How to Make Smart Decisions About Smart Cities

Nov 15, 2017
Chris Conley

Page Media

smart city graphic

These days, it seems like almost every city is launching “smart initiatives” that promise to turn data about the city into improved public services, a vibrant business community, or a new approach to challenges like public health. 

But it's not smart to assume that any given “smart city” technology will actually benefit the public. These technologies can cause real harm to people. They have the power to exacerbate racial or economic inequality, or turn your city into a panopticon in service of a surveillance state. Like other tools, their effectiveness depends on when, where, and how they are used. City planners and other officials looking into smart initiatives have a duty to thoroughly investigate the technologies in question and any costs and risks that might accompany its use.

To help in that effort, the ACLU of Northern California released a new report today, Making Smart Decisions About Smart Cities, designed to help planners and officials assess the promises and drawbacks of smart city projects and products. Like its partner guide, Making Smart Decisions about Surveillance, this report draws from real experiences of smart cities that have thrived or struggled based on their decisions and the process behind them.

We suggest four key steps to evaluate any smart technology your city might be considering:

Focus on the purpose, not the sales pitch

Centering any smart initiative around specific, measurable benefits for your city helps to assess risks and options and reduces the chances of unforeseen consequences that can arise from solutions in search of problems.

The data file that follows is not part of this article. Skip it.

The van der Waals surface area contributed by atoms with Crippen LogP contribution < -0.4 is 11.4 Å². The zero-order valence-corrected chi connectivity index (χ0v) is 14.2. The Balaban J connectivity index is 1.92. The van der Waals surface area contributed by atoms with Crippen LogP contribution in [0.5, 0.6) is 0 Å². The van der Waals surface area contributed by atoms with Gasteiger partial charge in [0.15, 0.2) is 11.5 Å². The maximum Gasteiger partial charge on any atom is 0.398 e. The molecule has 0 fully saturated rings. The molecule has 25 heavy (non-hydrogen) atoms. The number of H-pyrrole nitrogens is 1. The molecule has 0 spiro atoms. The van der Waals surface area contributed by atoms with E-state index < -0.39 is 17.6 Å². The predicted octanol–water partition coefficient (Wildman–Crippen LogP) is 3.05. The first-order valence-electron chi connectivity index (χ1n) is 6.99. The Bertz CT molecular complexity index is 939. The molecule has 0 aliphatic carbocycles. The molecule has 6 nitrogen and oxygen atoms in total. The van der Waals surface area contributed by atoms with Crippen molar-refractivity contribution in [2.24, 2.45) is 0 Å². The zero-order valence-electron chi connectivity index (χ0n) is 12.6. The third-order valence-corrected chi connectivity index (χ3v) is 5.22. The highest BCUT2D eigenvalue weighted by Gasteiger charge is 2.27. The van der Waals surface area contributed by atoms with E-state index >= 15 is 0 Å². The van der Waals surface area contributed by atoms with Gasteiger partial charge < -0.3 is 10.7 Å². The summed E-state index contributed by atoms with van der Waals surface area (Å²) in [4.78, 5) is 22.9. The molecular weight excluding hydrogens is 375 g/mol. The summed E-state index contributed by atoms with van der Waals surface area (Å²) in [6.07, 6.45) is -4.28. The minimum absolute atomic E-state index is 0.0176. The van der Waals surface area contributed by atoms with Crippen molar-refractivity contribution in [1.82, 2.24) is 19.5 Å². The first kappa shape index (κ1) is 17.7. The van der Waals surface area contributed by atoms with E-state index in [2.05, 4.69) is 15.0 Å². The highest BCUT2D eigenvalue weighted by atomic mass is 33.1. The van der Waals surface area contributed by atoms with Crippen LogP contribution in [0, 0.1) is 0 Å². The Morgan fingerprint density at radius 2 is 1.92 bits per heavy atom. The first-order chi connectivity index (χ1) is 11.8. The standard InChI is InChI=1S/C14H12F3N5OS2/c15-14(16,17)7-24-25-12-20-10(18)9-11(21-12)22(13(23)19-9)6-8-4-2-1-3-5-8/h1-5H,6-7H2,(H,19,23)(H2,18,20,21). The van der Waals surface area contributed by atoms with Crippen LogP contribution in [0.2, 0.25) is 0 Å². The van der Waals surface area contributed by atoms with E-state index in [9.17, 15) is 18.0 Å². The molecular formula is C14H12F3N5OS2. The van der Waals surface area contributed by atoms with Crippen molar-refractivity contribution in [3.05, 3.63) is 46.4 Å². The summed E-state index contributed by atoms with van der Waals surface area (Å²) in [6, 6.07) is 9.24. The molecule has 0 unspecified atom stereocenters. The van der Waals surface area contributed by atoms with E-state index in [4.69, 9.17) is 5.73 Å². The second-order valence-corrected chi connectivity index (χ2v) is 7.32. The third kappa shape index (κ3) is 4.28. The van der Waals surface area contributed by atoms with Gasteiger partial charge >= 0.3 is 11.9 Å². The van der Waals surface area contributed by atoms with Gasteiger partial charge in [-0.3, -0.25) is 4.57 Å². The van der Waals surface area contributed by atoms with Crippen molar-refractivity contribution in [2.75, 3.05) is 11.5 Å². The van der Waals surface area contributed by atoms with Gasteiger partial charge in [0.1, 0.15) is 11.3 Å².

Understand the technology

Does the technology collect its own data via sensors or rely on some other source? What kind of data does it get, and how precise and accurate is it? How does the tool account for missing or biased data? And what, ultimately, does it do with all the data it has?

Identify and assess costs and risks

Smart initiatives are not guaranteed to produce equitable results just because they replace or supplement human decision-makers with technology; they can easily disproportionately help or harm specific communities in your city, especially if they are driven by data or algorithms that are themselves biased. And many technologies that involve sensors can be used for secret surveillance or otherwise invade people’s privacy if technical or policy protections are not in place.

Engage with the community

Because smart initiatives can have widespread and often unanticipated effects, city officials should ensure that the community is informed and involved throughout the process, both before any contract is signed or technology is acquired and after any initiative launches. Transparency, accountability, and feedback are essential tools for ensuring that the technology truly serves your city and the people who live, work, and visit there.

A truly smart city knows that technology is as likely to cause problems as to solve them if it is not deployed with care and foresight. We hope our guide can help cities work through the issues and questions that smart city technologies create.

Chris Conley is a technology & civil liberties policy attorney with the ACLU of Northern California.